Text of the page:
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This Blue Bloods Writer Used To Be Stan Lee's Receptionist

Most people probably think police procedurals and superhero comic books couldn't be anymore different. While it's true that at face value they are entirely different worlds meant to target different populations of fans (with some crossover, of course), something that many fans of both genres may not realize is that one person played an important role in the development of both forms of entertainment. 

Robin Green has been in the writing business for a long time, having gotten her start in journalism as one of the only women on the writing staff at Rolling Stone magazine in the early 1970s (via New York Daily News). In addition to her journalistic work, Green and her husband, Mitchell Burgess, were longtime writers on HBO's "The Sopranos" and are the creators of CBS's popular crime procedural "Blue Bloods," which premiered in 2010 (via IMDb). 

However, before Green even started writing at Rolling Stone, she had another job that probably didn't seem very important at the time. But in retrospect, this position put her at the center of what would go on to become a multi-billion dollar franchise.

Robin Green worked at Marvel Comics in the late 1960s

Before she began as a writer at Rolling Stone, Robin Green served in the roles of secretary and receptionist for Marvel founder Stan Lee, during some of his final years as editor-in-chief of the company that changed the world of comic books forever. According to Green, she joined the company in 1968, replacing secretary-receptionist Flo Steinberg, who she stated is "as much an institution in Marvel's Second Golden Age as Editor Stan (The Man) Lee himself" (via Rolling Stone).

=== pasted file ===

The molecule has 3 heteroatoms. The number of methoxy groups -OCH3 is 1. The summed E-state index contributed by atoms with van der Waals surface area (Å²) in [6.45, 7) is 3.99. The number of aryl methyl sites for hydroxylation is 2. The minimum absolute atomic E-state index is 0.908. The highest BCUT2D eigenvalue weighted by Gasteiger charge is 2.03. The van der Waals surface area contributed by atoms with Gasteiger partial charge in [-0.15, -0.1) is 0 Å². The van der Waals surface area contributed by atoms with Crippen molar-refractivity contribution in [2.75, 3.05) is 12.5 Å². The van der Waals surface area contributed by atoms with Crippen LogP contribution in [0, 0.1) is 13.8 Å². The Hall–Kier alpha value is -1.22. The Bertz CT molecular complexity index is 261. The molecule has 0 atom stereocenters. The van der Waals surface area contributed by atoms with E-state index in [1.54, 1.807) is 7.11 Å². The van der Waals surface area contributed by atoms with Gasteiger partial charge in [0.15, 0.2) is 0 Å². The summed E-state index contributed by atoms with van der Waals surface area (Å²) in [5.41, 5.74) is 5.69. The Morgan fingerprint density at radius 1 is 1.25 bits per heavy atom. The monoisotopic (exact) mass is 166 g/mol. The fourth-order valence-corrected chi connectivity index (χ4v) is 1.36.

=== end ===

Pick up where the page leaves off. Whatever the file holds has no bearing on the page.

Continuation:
In describing her time at Marvel Comics, Green said, "The people at Marvel are paid to be professional children and the atmosphere around the office is correspondingly chaotic, moody, riotously emotional." She also noted that she was exceedingly grateful for the office's lack of decorum and the free-wheeling energy that defined the work. Despite her enjoyment of the environment that Marvel Comics offered, she left the company when her boyfriend suggested that the two impulsively move across the country (via New York Daily News). 

Despite starting a new job at Rolling Stone, Green's time with Marvel Comics wasn't completely finished by this point. According to her 2018 memoir, "The Only Girl: My Life and Times on the Masthead of Rolling Stone," her first assignment at the company was a 10,000 word profile focused on her former workplace, Marvel Comics.